In Randa Fahmy's Connecticut Avenue office, memorabilia from her decades-long career in politics line the wall. In one photo, she’s arm-in-arm with Condoleezza Rice. In another, President George W. Bush is talking to her then-3-year-old daughter - at the time, Randa was associate deputy Secretary of Energy.
Randa left the White House in 2003, but she works as a consultant and her desk is still covered in important-looking documents. However, unlike most consultants, her workspace is cluttered by lipstick tucked into starred-and-striped boxes.
Randa launched her own cosmetic line, ‘Makeup America!’ in February 2017. Currently, she sells seven lipsticks, two lip treatments and five nail polishes on the brand's website, but hopes to expand her offerings soon. The lipsticks retail for $17.76, a nod to the Declaration of Independence.
Beyond spreading beauty, Makeup America! has a unique purpose. For each unit sold, Makeup America! will donate $1 to the Bureau of the Fiscal Service to pay down the national debt. Although it’s increasingly common for makeup brands to do social good, Randa believes that her makeup line is the first to tackle the politically thorny issue of national debt, which stands at $20,153,567,885,894.27 as of September 15, 2017.
Randa’s love of the United States and makeup are both rooted in childhood visits with family in Egypt and Iran. However, she only started more seriously pursuing her makeup line in February 2016.
Randa was increasingly disenchanted with politics as the Republican party struggled with 12 presidential hopefuls, so she took a closer look at the beauty industry and sought a way to give back in a way that aligned with her ideals.
It may seem improbable that a makeup line could have an impact on the economy, but according to Forbes the beauty industry is currently worth $445 billion and is growing about 3% every year. Despite Makeup America’s limited offerings, their products are making a splash, and with good reason. In addition to well-received products and cute packaging, every Makeup America! product is made in Texas, cruelty-free, paraben-free and non-GMO.
One of the most popular items is a red lipstick called ‘Independence,’ which has a blue base that makes teeth look whiter, but the color pay-off is strong red and it comes in both matte and cream finishes. Another winner is 'Gold Standard' - a gold-flecked cream lipstick that can be layered over lip stains or a matte liquid lipstick.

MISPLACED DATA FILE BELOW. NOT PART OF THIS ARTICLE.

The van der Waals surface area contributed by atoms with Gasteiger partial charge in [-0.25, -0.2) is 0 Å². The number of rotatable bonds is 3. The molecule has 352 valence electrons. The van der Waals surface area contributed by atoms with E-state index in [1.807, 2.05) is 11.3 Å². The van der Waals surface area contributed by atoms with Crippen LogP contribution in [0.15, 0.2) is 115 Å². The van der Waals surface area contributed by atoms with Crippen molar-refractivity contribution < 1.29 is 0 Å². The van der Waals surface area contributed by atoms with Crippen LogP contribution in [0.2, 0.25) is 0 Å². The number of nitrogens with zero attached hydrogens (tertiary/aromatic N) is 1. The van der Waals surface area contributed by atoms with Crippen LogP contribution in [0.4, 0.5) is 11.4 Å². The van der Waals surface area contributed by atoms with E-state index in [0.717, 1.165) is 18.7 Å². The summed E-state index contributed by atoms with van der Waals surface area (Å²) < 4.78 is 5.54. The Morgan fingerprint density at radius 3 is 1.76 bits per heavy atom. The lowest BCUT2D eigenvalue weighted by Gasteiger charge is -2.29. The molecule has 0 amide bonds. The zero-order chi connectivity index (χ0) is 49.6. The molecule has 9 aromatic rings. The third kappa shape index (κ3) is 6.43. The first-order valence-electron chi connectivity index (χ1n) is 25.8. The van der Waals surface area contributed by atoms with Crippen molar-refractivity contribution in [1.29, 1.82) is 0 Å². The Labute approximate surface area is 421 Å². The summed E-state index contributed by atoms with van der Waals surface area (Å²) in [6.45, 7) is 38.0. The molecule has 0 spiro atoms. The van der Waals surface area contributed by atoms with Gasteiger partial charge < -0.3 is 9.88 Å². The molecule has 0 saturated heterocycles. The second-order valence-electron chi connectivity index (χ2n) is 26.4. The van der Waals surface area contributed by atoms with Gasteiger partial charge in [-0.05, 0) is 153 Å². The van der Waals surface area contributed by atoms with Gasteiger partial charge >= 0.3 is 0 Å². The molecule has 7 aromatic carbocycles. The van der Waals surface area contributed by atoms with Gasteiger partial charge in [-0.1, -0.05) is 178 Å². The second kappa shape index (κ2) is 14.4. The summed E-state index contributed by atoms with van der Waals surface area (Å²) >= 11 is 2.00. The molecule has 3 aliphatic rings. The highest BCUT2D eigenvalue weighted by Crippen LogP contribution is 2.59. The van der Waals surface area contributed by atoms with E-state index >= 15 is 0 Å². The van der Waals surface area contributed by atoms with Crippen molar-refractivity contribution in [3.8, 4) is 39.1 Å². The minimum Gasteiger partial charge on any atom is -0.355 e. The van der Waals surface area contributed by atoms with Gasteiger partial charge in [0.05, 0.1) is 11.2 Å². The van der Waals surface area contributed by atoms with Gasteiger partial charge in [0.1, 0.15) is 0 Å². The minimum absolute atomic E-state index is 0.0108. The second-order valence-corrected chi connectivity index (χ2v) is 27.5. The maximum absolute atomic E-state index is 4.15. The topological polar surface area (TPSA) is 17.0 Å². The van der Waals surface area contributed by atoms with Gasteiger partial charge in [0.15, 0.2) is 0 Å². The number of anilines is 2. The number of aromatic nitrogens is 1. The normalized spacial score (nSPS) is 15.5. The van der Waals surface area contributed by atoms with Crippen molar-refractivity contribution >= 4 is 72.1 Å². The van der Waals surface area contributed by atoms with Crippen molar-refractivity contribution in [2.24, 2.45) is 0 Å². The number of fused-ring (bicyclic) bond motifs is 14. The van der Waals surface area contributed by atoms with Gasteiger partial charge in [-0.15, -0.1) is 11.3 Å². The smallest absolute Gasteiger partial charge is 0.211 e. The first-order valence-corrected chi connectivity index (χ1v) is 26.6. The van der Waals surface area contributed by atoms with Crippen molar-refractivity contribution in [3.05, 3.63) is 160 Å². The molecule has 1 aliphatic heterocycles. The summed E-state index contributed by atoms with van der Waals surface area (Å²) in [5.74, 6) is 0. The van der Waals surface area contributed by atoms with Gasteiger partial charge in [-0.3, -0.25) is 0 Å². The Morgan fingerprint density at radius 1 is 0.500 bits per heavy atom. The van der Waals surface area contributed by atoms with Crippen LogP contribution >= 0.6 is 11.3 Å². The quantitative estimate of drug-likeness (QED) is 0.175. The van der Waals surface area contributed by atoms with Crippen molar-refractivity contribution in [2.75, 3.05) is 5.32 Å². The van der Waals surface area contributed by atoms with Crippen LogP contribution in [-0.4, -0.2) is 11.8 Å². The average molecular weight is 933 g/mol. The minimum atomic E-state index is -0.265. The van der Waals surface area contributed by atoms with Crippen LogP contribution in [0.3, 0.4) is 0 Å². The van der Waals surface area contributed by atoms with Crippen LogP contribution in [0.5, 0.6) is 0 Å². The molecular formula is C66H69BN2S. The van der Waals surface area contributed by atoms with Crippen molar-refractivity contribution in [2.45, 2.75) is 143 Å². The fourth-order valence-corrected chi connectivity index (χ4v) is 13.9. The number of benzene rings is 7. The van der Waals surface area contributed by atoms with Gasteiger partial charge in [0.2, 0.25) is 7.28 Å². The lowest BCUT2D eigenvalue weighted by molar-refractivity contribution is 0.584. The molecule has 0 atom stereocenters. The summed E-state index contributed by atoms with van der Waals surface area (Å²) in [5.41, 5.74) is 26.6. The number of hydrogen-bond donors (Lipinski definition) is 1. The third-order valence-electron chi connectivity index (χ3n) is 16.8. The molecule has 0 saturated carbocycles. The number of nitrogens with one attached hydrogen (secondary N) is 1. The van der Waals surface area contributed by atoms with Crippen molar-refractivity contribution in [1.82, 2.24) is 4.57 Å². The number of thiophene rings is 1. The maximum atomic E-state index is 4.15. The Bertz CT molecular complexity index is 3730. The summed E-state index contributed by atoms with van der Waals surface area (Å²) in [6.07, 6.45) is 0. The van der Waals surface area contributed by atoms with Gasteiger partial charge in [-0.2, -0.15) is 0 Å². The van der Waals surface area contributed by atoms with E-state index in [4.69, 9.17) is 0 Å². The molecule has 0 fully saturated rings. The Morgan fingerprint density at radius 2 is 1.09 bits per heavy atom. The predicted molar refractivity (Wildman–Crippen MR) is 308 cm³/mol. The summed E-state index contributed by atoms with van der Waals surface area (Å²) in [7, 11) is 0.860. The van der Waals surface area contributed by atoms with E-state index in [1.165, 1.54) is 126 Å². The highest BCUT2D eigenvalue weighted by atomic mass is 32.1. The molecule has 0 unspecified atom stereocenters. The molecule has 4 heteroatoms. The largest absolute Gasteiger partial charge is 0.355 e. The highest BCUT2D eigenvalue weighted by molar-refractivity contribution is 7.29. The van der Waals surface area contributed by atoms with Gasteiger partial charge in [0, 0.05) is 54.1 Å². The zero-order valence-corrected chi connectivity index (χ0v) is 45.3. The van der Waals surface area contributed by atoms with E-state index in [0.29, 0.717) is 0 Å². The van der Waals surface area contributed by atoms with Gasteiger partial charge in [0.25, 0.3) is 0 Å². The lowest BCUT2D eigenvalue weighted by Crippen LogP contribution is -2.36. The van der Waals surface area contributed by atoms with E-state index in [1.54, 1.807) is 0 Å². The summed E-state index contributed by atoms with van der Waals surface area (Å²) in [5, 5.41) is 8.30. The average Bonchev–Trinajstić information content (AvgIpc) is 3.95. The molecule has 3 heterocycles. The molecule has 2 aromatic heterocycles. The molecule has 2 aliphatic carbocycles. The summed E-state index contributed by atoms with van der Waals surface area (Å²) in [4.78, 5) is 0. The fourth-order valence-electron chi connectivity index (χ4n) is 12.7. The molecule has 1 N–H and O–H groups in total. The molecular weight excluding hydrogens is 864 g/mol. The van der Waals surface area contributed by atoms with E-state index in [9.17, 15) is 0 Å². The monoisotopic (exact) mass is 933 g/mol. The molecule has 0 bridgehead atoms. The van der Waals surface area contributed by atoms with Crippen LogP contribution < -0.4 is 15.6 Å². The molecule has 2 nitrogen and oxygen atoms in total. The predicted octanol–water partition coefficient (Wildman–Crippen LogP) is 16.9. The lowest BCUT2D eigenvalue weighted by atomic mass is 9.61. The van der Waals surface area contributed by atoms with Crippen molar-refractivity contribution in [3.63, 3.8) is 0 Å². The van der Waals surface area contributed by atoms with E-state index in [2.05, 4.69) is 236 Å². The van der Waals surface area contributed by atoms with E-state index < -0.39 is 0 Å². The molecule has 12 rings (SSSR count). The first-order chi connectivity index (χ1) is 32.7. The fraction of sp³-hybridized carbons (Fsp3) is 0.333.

The brand is also keeping up with the color- changing lipstick trend with 'Lady Liberty' and 'Star Spangled,' which work with your skin’s pH to create either a blue or red-based hue, respectively, customized to your body chemistry.
So far, Randa has sold about 2,000 units - far from the nearly 6,200 individual makeup products per American that would be required to completely eliminate the federal debt. However, Randa decided to donate money from Makeup America! back to the federal government because she believes it’ll lift up other women - even if her contribution just chips away at the national debt’s interest payments.
“Spiraling national debt inordinately impacts women because we’re the greatest beneficiaries of social security, medicare, medicaid… veteran’s benefits, when your spouse dies or [you’ve] served,” she explained.
In addition to ensuring the survival of these social programs, Randa argues that paying down national debt will stimulate the economy to benefit more women too.“If you look at, for instance, small business loans. [Women are] not the majority, but a lot of women take out [these loans]… a rising debt means higher interest rates,” she said.
Randa also believes that paying down the debt would have a positive effect on the interest rates on student loans - which would be good news for college students, of which women are a majority.
“People think Washington’s going to solve it, and I can tell you right now they’re not.”
Some economists may disagree with Randa's cause and the possible outcomes of paying down the national debt. The government has only ever paid off its debt once, in 1835, and most historians believe it played a major role in creating an economic depression that started two years later.
However, Randa's personal sense of patriotism and personal history is undeniably present in Makeup America. "I want to be that kid again, riding around my neighborhood screaming 'Happy 200th birthday, America!' with bright red lipstick on."